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DNRC loses access to popular grant program


A popular home improvement grant program has come to an end for Dauphin Neighbourhood Renewal Corporation (DNRC).
“We’re sad to see the program go, it’s sure been good,” said DNRC executive director Mary Myhre.
The local office learned a couple of weeks ago the Community Housing Improvement Initiative (CHII) was discontinued indefinitely.
Myhre explained the initiative was made possible through funding received from Manitoba Housing, which is not a branch of government DNRC is typically funded under.
“It was sort of an extra thing that we got to run,” she added.
DNRC received funding of $25,500 each year for CHII, Myhre said, in 2013, 2015 and in 2016.
“And with that, we would turn around and give that out as grants to homeowners,” she said, adding the maximum funding available to a homeowner was $2,500.
The criteria to be eligible for the grant, Myhre explained, was the applicant’s annual household income had to be less than $60,000, the property worth less than $200,000 and the work planned for the exterior of the home.
Completed projects in Dauphin ranged from roofing, to siding, window or door replacements to sidewalk or step repairs.
“So it was a really popular program with great uptake,” she said, estimating in the first year, DNRC had about 80 applications.
Over the three years, Myhre said, DNRC was able to fund 47 projects, affecting approximately 200 individuals in the community.
“So that’s a lot of people and a lot of upgrades that got done with a fairly small investment from the government,” she added.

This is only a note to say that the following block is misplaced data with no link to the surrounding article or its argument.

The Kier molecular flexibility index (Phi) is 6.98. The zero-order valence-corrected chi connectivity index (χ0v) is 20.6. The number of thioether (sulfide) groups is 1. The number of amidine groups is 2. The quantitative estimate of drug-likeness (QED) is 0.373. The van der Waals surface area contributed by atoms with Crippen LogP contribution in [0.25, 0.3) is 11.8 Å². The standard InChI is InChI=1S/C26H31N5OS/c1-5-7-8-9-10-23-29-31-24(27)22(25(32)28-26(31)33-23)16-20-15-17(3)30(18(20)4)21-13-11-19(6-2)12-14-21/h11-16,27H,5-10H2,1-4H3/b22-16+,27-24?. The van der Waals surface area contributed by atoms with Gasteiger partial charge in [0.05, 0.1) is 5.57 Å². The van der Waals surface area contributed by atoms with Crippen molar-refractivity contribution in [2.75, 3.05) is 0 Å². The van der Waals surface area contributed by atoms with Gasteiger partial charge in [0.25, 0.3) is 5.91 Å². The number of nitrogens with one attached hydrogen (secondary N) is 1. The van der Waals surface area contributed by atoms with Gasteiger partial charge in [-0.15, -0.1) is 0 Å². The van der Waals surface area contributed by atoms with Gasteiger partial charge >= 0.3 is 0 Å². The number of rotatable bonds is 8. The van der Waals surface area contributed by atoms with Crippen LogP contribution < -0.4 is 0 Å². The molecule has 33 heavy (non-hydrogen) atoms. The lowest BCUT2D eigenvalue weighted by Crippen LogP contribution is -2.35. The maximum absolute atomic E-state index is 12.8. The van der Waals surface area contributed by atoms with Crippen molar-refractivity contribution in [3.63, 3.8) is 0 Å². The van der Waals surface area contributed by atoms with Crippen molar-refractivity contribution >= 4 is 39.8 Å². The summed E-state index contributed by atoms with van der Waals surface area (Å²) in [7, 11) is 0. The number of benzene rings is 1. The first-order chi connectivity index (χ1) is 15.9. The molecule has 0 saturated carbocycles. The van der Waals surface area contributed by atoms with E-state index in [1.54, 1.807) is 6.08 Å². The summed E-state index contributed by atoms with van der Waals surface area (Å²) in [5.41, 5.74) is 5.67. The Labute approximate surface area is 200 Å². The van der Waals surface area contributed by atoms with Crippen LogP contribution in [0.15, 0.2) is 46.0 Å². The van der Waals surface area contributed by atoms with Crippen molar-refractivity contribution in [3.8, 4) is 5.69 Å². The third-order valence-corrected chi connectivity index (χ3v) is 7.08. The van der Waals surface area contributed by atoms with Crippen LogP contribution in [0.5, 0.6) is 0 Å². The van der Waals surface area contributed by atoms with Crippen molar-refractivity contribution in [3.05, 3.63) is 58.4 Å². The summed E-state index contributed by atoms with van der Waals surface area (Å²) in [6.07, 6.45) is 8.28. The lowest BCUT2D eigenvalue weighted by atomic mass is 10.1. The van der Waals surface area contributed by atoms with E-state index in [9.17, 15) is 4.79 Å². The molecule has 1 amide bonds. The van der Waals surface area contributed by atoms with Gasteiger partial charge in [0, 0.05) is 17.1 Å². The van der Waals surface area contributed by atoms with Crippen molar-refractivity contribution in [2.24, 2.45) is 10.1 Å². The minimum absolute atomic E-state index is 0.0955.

Myhre pointed out the Manitoba government offers other housing repair programs, but the fact CHII was administered locally, made it unique.
“That gave us a chance to seek out local partners. And so in all of our years, we partnered quite closely with McMunn and Yates and the Dauphin Co-op Building Supply Centre,” she said, noting both businesses offered a discount to pass on to participants, making the funding go that much further.
In 2016, Myhre calculated, the government contribution of $25,500 leveraged an additional $11,590, both through homeowner contributions and discounts offered by local building supply stores.
Administering it locally, she said, also meant it was easier to visually inspect the proposed project and for applicants to visit the DNRC office for support.
In being local, Myhre pointed out, one building supply company was able to open spending accounts for some of the participants, which alleviated pressure for homeowners to spend $1,000, before receiving grant monies.
“Some people just don’t have that $1,000 to spend, which is the reason they’re applying. And so that was a really nice thing that they were able to partner with us, as well,” she noted.
An added bonus DNRC has seen with the program, Myhre said, is it spawned other home improvement projects within the neighbourhood.
“We’ll have a participant who gets money and paints their house for maybe, a couple hundred bucks,” she explained.
“And shortly, one neighbour or two neighbours are starting to do a little project on the outside of their house and it really has a ripple effect down the block, in the neighbourhood and soon, in the whole community.”
While disappointed the program was discontinued, Myhre said, DNRC core funding is in place until March 2018.
DNRC will continue to work in the community on a wide range of programs, Myhre said, adding she hopes to find another way to focus on housing improvement projects.

M. A. Nyquist